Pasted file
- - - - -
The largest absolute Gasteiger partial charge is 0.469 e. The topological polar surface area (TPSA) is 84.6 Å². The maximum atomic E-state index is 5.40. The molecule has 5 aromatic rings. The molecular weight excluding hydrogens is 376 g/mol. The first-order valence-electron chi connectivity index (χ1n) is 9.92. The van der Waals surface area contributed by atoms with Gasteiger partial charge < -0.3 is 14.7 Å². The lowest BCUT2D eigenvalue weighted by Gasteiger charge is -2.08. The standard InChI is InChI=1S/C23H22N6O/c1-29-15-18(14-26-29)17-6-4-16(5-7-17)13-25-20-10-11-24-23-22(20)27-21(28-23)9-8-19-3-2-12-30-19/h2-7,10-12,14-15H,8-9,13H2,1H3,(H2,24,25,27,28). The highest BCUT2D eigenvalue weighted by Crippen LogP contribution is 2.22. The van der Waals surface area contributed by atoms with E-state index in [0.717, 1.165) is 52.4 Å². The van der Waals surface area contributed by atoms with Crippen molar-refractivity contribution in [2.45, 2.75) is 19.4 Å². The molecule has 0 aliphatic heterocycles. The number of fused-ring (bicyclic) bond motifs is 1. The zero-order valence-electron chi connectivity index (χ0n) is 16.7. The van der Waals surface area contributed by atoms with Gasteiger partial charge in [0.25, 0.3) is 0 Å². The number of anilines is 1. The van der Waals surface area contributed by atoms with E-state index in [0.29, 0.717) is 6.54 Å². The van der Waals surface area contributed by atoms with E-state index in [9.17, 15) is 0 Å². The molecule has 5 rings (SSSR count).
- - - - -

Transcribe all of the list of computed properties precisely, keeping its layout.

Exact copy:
The largest absolute Gasteiger partial charge is 0.469 e. The topological polar surface area (TPSA) is 84.6 Å². The maximum atomic E-state index is 5.40. The molecule has 5 aromatic rings. The molecular weight excluding hydrogens is 376 g/mol. The first-order valence-electron chi connectivity index (χ1n) is 9.92. The van der Waals surface area contributed by atoms with Gasteiger partial charge < -0.3 is 14.7 Å². The lowest BCUT2D eigenvalue weighted by Gasteiger charge is -2.08. The standard InChI is InChI=1S/C23H22N6O/c1-29-15-18(14-26-29)17-6-4-16(5-7-17)13-25-20-10-11-24-23-22(20)27-21(28-23)9-8-19-3-2-12-30-19/h2-7,10-12,14-15H,8-9,13H2,1H3,(H2,24,25,27,28). The highest BCUT2D eigenvalue weighted by Crippen LogP contribution is 2.22. The van der Waals surface area contributed by atoms with E-state index in [0.717, 1.165) is 52.4 Å². The van der Waals surface area contributed by atoms with Crippen molar-refractivity contribution in [2.45, 2.75) is 19.4 Å². The molecule has 0 aliphatic heterocycles. The number of fused-ring (bicyclic) bond motifs is 1. The zero-order valence-electron chi connectivity index (χ0n) is 16.7. The van der Waals surface area contributed by atoms with Gasteiger partial charge in [0.25, 0.3) is 0 Å². The number of anilines is 1. The van der Waals surface area contributed by atoms with E-state index in [0.29, 0.717) is 6.54 Å². The van der Waals surface area contributed by atoms with E-state index in [9.17, 15) is 0 Å². The molecule has 5 rings (SSSR count).